tv Charlie Rose Bloomberg August 20, 2017 7:00am-8:00am EDT
he dismantled two business advisory councils after a series of resignations. he insisted on twitter that it was "sad" to see united states history ripped apart. joining me now is robert costa. he is the moderator of "washington week" on pbs. where do you think this presidency is in the context of the week we have seen? robert: it is another week of upheaval in washington. the president's embrace of these confederate symbols, the statues of the past is his return to his base that he remains an outsider. it comes with moral outrage from democrats and even some republicans. he sees it as part of a broader strategy encouraged by stephen bannon to turn away from political norms that have guided this country for so long and embrace racially-charged politics. charlie: this is from bannon? robert: he has been portrayed as this puppetmaster behind the scenes, but my sources inside the white house tell me this
decision to embrace confederate statues is a decision driven by the president himself, a president who sees his approval ratings shrinking. he sees the legislative agenda stalled. at these crucial moments in the summer of his presidency, he is turning to his base, turning to racial tensions in racial politics that are inflaming our national conversation. charlie: does he have some sense of what he is engendering when he does this? robert: it comes just days after the tragedy in charlottesville. these words from president trump, the barrage of tweets we saw, it shows a recognition by the president -- or lack of recognition about the consequences of handling the presidency in this way in such a fraught time for the country when race is at the floor. many republicans and democrats said on thursday that the president has abandoned the moral authority of the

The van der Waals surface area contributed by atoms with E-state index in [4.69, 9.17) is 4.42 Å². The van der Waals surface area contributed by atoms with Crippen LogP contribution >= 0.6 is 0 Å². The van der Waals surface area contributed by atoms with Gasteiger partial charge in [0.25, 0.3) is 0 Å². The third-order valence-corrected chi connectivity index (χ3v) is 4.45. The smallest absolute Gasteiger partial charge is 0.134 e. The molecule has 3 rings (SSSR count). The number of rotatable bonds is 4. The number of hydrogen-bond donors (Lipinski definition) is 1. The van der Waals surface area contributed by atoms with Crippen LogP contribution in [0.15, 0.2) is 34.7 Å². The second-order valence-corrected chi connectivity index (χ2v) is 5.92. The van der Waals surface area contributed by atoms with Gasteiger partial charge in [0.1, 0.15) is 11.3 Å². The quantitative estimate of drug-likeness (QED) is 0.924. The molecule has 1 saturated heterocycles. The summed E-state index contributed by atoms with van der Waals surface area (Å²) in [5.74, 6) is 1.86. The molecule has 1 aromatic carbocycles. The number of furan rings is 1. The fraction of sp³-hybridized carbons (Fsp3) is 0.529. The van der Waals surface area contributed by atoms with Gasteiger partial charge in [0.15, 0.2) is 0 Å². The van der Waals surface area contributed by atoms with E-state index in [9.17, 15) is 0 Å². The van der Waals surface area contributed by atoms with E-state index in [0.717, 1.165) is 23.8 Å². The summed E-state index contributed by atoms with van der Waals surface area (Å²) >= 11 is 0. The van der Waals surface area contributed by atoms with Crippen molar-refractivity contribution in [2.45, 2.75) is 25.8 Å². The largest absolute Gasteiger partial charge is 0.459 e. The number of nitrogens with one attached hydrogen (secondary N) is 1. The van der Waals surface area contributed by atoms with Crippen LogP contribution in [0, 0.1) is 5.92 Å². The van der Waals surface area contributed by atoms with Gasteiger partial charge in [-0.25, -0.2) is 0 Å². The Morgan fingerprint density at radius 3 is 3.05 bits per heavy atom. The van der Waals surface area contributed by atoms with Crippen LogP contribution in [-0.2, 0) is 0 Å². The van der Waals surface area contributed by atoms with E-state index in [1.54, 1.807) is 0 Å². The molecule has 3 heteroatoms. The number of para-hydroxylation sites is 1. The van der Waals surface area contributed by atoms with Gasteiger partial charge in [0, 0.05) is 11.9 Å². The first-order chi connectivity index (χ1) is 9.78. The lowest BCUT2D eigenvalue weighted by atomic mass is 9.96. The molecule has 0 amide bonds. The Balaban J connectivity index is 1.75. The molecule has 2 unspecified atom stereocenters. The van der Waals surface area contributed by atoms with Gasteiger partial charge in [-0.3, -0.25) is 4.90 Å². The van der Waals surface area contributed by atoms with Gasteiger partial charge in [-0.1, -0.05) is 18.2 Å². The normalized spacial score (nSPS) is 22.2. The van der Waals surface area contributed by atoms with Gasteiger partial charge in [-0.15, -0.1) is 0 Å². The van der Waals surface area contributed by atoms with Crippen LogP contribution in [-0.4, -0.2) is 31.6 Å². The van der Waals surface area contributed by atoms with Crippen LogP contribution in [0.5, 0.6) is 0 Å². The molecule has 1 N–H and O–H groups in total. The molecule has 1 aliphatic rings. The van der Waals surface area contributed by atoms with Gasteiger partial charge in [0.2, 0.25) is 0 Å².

we spoke to about a dozen people. they say he is trying to bring order to the white house, to have a new process of how information gets to this president, making sure calls are routed through him before they get to president trump. he is struggling to manage the chief. he is reshaping the staff but not the chief. he stood there earlier in the week is the president had this pinball game of the press conference from topic to topic. charlie: what about gary cohn, his economic advisor in the white house? robert: every person close to cohen says he was disgusted by the president's remarks on tuesday. this embrace of both sides when it comes to white nationalists, or neo-nazis. he is a national economic director. he is leading the policy shaping tax reform and infrastructure. a former president of goldman sachs. he has personally been affronted by some of the president's comments. yet, he has not yet resigned. he sees himself as possibly someone who is a new chairman of the federal reserve that slot should open. he is staying there in part because of that and because he sees a chance to change policies. he has not yet met the threshold for stepping down. but he could be close to it.
charlie: and then there was the family. robert: ivanka trump and jared kushner, senior advisors to the president, have been on vacation until thursday. they have returned now to be with president trump. they, too, are alarmed. they were part of the aids which -- theyy suggested the aides who onhe monday urged the president to issue a new statement. jared kushner, ivanka trump, gary cohn so often called moderate influences. no one except president trump dictates what he does. charlie: back to steve bannon. there have been people